JERUSALEM – Prime Minister Benjamin Netanyahu accused Muslim extremists of being behind recent violence in Jerusalem and said Monday they spread baseless lies to "undermine the peaceful life" in the holy city.
The comments followed days of low-level unrest at the city's most sacred shrine. The violence has added to regional tensions fueled by stalled peace efforts, Israeli construction in Jewish settlements and a U.N. report accusing Israel of committing war crimes in the Gaza Strip.
Late Sunday, Palestinian President Mahmoud Abbas accused Israel of "Judaizing" Jerusalem and undermining Palestinian claims to the city.
In an about-face, Abbas also announced he would push for a vote in the U.N. Human Rights Council, which commissioned the Gaza report, to refer it to the U.N. General Assembly — a move that could ultimately lead to war crimes proceedings against Israel.
Israel put thousands of police on high alert in Jerusalem last week after several days of scuffles between police and Palestinians around the disputed hilltop compound known to Jews as the Temple Mount and to Muslims as the Noble Sanctuary.
The competing claims to the site — home to the biblical Jewish Temples and to the Al Aqsa Mosque — is seen as the most intractable issue in the Israeli-Palestinian conflict.
Arab protests around the site were fed in part by rumors by local Muslim leaders that Israel was digging tunnels under the mosque and planning to take over the site.
"I wish to clarify. This is an unfounded lie," Netanyahu told his Cabinet on Monday.
"Last week, extremists tried to undermine the peaceful life in Jerusalem," he said. "I appreciate the fact that the vast majority of Arab Israeli citizens did not follow the provocations and did not let the extremists exploit the lies." He also appealed for coexistence with Israel's Arabs, who make up about one-fifth of Israel's 7 million citizens.
Netanyahu's comments were his first on the Jerusalem unrest, which has added to growing mistrust of the Israeli leader in the Arab world.
Israel and the Palestinians both claim Jerusalem. Netanyahu insists Israel will retain control over the entire city, including the eastern sector it captured and annexed in 1967. The Palestinians claim east Jerusalem, home to the most sensitive religious sites, as the capital of a future independent state.
The dispute over Jerusalem has been one of the factors in President Barack Obama's inability to restart Israeli-Palestinian peace talks. Obama's envoy, George Mitchell, left the region on Sunday after again having failed to reach a deal on resuming talks.
The Palestinians say they won't resume talks unless Israel agrees to discuss the fate of east Jerusalem and halts all construction in settlements built there and in the neighboring West Bank. Netanyahu says he will never share control of the holy city, and that some settlement construction must continue to accommodate "natural growth" in settler populations.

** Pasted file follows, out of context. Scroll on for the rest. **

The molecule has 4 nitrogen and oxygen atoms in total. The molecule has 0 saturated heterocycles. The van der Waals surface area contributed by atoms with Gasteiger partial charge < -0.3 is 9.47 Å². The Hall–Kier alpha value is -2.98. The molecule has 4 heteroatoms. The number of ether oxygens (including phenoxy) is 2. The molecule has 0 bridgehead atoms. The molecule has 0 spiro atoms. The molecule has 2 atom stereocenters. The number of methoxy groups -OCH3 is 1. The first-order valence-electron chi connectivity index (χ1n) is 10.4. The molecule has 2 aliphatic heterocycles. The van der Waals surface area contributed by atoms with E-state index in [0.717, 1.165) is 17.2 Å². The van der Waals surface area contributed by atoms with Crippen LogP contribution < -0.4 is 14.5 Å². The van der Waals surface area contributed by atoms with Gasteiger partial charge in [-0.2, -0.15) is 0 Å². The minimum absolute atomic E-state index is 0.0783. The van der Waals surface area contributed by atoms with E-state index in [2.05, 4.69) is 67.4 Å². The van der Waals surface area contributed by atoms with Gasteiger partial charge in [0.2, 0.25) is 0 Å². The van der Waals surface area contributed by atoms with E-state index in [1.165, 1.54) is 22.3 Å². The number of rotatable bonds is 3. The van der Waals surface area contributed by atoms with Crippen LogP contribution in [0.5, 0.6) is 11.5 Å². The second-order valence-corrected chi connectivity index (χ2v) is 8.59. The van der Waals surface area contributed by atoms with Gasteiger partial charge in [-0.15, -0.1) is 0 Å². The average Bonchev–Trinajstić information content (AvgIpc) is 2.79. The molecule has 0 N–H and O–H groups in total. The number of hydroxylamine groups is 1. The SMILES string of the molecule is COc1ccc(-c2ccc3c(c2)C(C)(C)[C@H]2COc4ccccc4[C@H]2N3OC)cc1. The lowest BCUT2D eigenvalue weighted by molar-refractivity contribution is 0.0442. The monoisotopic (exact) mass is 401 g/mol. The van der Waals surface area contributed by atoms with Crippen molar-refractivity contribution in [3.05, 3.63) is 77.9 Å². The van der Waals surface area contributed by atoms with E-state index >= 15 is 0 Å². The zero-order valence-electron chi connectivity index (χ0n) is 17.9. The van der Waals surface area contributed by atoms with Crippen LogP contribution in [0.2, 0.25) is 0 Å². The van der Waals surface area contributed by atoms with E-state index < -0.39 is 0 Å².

In his televised speech Sunday, Abbas accused Israel of undermining Palestinian hopes for independence through its policies in east Jerusalem.
"The Al Aqsa Mosque has become a specific target of the occupation and the extremists. So has Judaizing Jerusalem and changing the Islamic and Arab features of the city," he said. "Toying with the city will lead to nothing but war in the region."
Abbas also said he would push for a vote on the United Nations report that accuses Israel and Hamas militants of committing war crimes during fighting last winter. Abbas' statement reverses a decision earlier this month when Palestinian officials led by Abbas said they would delay the vote in the U.N. Human Rights Council for six months.
The decision, which came under heavy U.S. pressure, sparked sharp criticism and protests across the Palestinian society, particularly from the rival Hamas militant group's government in the Gaza Strip. It left Abbas at the lowest point in his presidency and he has scrambled since to repair the damage.
"I have instructed our ambassador in Geneva to contact the groups to have an exceptional session of the council, and to move in this direction until in the end, having those who committed the worst, ugliest crimes against our people punished," Abbas said.
It remained unclear if a renewed Palestinian push would bring about any action. However, the U.N. rights council includes many Palestinian allies and has a history of passing resolutions highly critical of Israel.
Netanyahu has warned the Palestinians that peace prospects would be significantly damaged if they pushed forward with the war crimes case against Israel.
Israel launched the three-week offensive last December in response to years of Hamas rocket attacks on southern Israel. More than 1,400 Palestinians were killed, most of them civilians, according to Palestinian officials and human rights groups.
The U.N. report accused Israel of using disproportionate force, deliberately harming civilians and destroying civilian infrastructure, and using people as human shields. It also accused Hamas of deliberately targeting civilians and trying to spread terror through its rocket attacks.